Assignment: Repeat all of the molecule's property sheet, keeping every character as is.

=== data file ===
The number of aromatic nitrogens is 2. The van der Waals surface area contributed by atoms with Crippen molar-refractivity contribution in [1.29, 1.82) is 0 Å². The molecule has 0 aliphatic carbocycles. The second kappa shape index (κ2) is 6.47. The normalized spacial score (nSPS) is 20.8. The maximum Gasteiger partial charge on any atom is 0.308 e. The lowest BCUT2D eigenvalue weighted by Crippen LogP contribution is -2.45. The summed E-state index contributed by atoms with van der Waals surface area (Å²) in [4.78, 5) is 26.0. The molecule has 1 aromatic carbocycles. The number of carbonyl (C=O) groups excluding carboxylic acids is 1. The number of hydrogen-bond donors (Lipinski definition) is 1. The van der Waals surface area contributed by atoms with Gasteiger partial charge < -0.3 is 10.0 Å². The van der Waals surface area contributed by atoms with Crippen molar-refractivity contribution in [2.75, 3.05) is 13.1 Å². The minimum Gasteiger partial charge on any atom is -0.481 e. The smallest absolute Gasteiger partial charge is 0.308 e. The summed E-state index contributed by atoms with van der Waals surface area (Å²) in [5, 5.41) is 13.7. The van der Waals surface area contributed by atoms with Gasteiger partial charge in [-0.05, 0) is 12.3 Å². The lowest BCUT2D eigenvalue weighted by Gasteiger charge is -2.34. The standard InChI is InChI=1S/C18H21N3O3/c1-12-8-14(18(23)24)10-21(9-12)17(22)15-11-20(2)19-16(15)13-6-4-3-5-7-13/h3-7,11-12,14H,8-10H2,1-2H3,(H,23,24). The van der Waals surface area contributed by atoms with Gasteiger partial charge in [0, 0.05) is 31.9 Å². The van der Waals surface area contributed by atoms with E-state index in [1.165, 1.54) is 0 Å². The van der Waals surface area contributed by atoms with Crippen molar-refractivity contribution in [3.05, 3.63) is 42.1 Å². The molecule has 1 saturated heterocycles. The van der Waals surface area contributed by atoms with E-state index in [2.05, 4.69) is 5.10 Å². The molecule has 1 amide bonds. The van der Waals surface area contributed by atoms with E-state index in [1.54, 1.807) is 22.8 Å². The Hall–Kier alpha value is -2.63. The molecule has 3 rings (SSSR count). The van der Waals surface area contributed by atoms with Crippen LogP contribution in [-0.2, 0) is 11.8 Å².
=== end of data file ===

The number of aromatic nitrogens is 2. The van der Waals surface area contributed by atoms with Crippen molar-refractivity contribution in [1.29, 1.82) is 0 Å². The molecule has 0 aliphatic carbocycles. The second kappa shape index (κ2) is 6.47. The normalized spacial score (nSPS) is 20.8. The maximum Gasteiger partial charge on any atom is 0.308 e. The lowest BCUT2D eigenvalue weighted by Crippen LogP contribution is -2.45. The summed E-state index contributed by atoms with van der Waals surface area (Å²) in [4.78, 5) is 26.0. The molecule has 1 aromatic carbocycles. The number of carbonyl (C=O) groups excluding carboxylic acids is 1. The number of hydrogen-bond donors (Lipinski definition) is 1. The van der Waals surface area contributed by atoms with Gasteiger partial charge < -0.3 is 10.0 Å². The van der Waals surface area contributed by atoms with Crippen molar-refractivity contribution in [2.75, 3.05) is 13.1 Å². The minimum Gasteiger partial charge on any atom is -0.481 e. The smallest absolute Gasteiger partial charge is 0.308 e. The summed E-state index contributed by atoms with van der Waals surface area (Å²) in [5, 5.41) is 13.7. The van der Waals surface area contributed by atoms with Gasteiger partial charge in [-0.05, 0) is 12.3 Å². The lowest BCUT2D eigenvalue weighted by Gasteiger charge is -2.34. The standard InChI is InChI=1S/C18H21N3O3/c1-12-8-14(18(23)24)10-21(9-12)17(22)15-11-20(2)19-16(15)13-6-4-3-5-7-13/h3-7,11-12,14H,8-10H2,1-2H3,(H,23,24). The van der Waals surface area contributed by atoms with Gasteiger partial charge in [0, 0.05) is 31.9 Å². The van der Waals surface area contributed by atoms with E-state index in [1.165, 1.54) is 0 Å². The van der Waals surface area contributed by atoms with Crippen molar-refractivity contribution in [3.05, 3.63) is 42.1 Å². The molecule has 1 saturated heterocycles. The van der Waals surface area contributed by atoms with E-state index in [2.05, 4.69) is 5.10 Å². The molecule has 1 amide bonds. The van der Waals surface area contributed by atoms with E-state index in [1.54, 1.807) is 22.8 Å². The Hall–Kier alpha value is -2.63. The molecule has 3 rings (SSSR count). The van der Waals surface area contributed by atoms with Crippen LogP contribution in [-0.2, 0) is 11.8 Å².